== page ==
AUGUSTA — As summer winds down students are preparing to head back to the classroom and local volunteers are once again gearing up the BackPack Program, which helps children facing food insecurity.
If you’ve ever fasted for more than 24 hours you know how hard it becomes to concentrate on even the most basic of tasks. For kids in school, hunger becomes an even more daunting struggle to balance while trying to meet the rigor and academic demands of an education.
Over 22 million children nationwide receive free or reduced-cost meals through the National School Lunch Program (NSLP), which was established under the National School Lunch Act and signed into law by President Truman in 1946. However, sometimes for families struggling to make ends meet the only meals children get are during the day while they are at school.
That’s where the BackPack Program comes in.
Local pastor Don Kesner of Christ Community Church in Augusta said the domestic hunger-relief effort (sometimes known as Backpack Ministries) “helps children countywide with donations of food from individuals and other churches.” Kesner added the assistance program strives to offer, “Kid friendly food they can make themselves which helps if their parents are working over the weekend for example.”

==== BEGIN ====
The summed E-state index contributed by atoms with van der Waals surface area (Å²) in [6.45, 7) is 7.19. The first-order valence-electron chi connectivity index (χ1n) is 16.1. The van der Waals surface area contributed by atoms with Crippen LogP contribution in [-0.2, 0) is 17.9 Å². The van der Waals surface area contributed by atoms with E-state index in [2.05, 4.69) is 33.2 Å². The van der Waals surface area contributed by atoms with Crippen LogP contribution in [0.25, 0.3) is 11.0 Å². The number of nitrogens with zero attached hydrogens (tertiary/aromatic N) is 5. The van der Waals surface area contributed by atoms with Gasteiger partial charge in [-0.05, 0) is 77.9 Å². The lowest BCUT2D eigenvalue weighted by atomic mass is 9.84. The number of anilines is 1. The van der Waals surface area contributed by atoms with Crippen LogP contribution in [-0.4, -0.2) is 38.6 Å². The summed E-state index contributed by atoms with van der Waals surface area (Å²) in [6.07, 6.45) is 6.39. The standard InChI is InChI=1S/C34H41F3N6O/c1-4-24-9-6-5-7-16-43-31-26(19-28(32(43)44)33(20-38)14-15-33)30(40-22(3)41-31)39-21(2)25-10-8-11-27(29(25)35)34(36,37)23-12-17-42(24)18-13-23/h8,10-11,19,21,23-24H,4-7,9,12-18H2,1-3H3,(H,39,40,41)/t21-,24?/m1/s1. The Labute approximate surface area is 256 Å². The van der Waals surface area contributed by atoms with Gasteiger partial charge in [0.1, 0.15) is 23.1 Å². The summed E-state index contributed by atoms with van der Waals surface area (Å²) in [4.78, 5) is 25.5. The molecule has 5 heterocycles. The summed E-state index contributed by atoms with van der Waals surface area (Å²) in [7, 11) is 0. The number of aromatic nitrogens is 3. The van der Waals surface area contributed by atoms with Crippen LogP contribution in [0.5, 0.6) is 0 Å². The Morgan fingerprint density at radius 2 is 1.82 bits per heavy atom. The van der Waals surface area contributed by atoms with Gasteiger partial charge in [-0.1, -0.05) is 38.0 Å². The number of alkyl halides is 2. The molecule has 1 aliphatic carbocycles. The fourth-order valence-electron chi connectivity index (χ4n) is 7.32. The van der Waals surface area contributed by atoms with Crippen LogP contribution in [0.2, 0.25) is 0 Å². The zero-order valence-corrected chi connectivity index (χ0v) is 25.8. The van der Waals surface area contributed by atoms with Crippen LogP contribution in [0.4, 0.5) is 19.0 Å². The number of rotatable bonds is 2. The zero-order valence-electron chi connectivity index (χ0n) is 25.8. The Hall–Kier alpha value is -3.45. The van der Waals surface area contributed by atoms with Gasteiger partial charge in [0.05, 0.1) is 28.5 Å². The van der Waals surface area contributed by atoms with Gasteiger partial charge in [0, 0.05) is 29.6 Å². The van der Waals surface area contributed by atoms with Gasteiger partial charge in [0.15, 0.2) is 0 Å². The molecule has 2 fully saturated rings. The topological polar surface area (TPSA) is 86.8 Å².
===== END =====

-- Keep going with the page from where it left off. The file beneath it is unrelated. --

The nationwide undertaking was first created more than 15 years ago by Feeding America (previously known as Second Harvest) a group widely cited as creating the first food banks in the late 1970s. Nationally the BackPack Program distributes more than 450,000 bags of food to kids in need.
According to Feeding America over 1.1 million American children struggle with inadequate food intake each year and an estimated 50 million Americans, including 16 million children, live in households that lack sufficient means to purchase enough nutritious food on a regular basis. The result of this epidemic is 1 out of every 5 kids is going hungry at some point during the year.
Childhood malnutrition has been proven to cause a litany of long lasting health, behavioral, developmental and social problems as they grow older—including some epigenetic effects that pass on to the next generation.
“We’ve been doing the BackPack Ministries Program for 5 years now,” Kesner noted. “Our church typically serves about 90 students a week at Augusta and Slanesville elementary schools, and other groups cover the rest of the schools.”
Bags are assembled and packed during the week, then provided to children in need on Fridays. The program extends for the entire school year. Kesner added “I really want to emphasize that this is a successful group effort –– a cooperation of many churches and individual volunteers without whom we’d be lost.”
Those wishing to make donations or volunteer can call Darlene Bendy at 856-725-0818 or Sharon Davis 304-496-8566 at Christ Community Church Tuesday-Friday 9-2. o